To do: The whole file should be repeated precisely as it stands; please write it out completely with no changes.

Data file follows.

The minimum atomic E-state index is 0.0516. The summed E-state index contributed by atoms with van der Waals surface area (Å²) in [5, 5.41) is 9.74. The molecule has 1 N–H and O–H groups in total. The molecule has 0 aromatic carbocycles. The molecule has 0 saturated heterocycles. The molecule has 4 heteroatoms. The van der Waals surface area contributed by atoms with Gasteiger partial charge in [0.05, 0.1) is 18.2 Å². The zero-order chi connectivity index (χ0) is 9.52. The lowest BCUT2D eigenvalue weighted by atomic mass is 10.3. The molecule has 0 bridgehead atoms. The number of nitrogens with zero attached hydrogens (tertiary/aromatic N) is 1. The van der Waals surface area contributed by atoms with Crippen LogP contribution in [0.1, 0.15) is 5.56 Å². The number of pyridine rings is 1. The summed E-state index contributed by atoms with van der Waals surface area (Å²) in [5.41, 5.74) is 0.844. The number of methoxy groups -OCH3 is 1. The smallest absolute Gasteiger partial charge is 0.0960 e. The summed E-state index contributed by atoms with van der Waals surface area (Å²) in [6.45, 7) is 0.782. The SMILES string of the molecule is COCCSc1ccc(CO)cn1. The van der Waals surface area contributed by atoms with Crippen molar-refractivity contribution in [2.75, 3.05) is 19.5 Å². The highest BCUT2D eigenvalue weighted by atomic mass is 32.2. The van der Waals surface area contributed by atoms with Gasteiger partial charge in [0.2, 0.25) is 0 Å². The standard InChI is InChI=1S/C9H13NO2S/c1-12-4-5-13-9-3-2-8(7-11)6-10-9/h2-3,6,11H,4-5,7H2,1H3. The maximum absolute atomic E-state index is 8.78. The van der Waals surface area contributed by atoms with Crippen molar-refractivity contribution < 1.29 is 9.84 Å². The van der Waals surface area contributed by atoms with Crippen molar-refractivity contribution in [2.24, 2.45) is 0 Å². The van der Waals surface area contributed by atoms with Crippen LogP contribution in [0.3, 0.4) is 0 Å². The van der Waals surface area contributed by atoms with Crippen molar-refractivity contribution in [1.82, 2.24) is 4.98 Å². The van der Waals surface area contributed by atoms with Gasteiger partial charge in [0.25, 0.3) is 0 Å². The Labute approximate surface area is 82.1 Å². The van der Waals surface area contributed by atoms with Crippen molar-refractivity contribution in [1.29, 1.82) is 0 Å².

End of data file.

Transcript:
The minimum atomic E-state index is 0.0516. The summed E-state index contributed by atoms with van der Waals surface area (Å²) in [5, 5.41) is 9.74. The molecule has 1 N–H and O–H groups in total. The molecule has 0 aromatic carbocycles. The molecule has 0 saturated heterocycles. The molecule has 4 heteroatoms. The van der Waals surface area contributed by atoms with Gasteiger partial charge in [0.05, 0.1) is 18.2 Å². The zero-order chi connectivity index (χ0) is 9.52. The lowest BCUT2D eigenvalue weighted by atomic mass is 10.3. The molecule has 0 bridgehead atoms. The number of nitrogens with zero attached hydrogens (tertiary/aromatic N) is 1. The van der Waals surface area contributed by atoms with Crippen LogP contribution in [0.1, 0.15) is 5.56 Å². The number of pyridine rings is 1. The summed E-state index contributed by atoms with van der Waals surface area (Å²) in [5.41, 5.74) is 0.844. The number of methoxy groups -OCH3 is 1. The smallest absolute Gasteiger partial charge is 0.0960 e. The summed E-state index contributed by atoms with van der Waals surface area (Å²) in [6.45, 7) is 0.782. The SMILES string of the molecule is COCCSc1ccc(CO)cn1. The van der Waals surface area contributed by atoms with Crippen molar-refractivity contribution in [2.75, 3.05) is 19.5 Å². The highest BCUT2D eigenvalue weighted by atomic mass is 32.2. The van der Waals surface area contributed by atoms with Gasteiger partial charge in [0.2, 0.25) is 0 Å². The standard InChI is InChI=1S/C9H13NO2S/c1-12-4-5-13-9-3-2-8(7-11)6-10-9/h2-3,6,11H,4-5,7H2,1H3. The maximum absolute atomic E-state index is 8.78. The van der Waals surface area contributed by atoms with Crippen molar-refractivity contribution < 1.29 is 9.84 Å². The van der Waals surface area contributed by atoms with Crippen molar-refractivity contribution in [2.24, 2.45) is 0 Å². The van der Waals surface area contributed by atoms with Crippen LogP contribution in [0.3, 0.4) is 0 Å². The van der Waals surface area contributed by atoms with Crippen molar-refractivity contribution in [1.82, 2.24) is 4.98 Å². The van der Waals surface area contributed by atoms with Gasteiger partial charge in [0.25, 0.3) is 0 Å². The Labute approximate surface area is 82.1 Å². The van der Waals surface area contributed by atoms with Crippen molar-refractivity contribution in [1.29, 1.82) is 0 Å².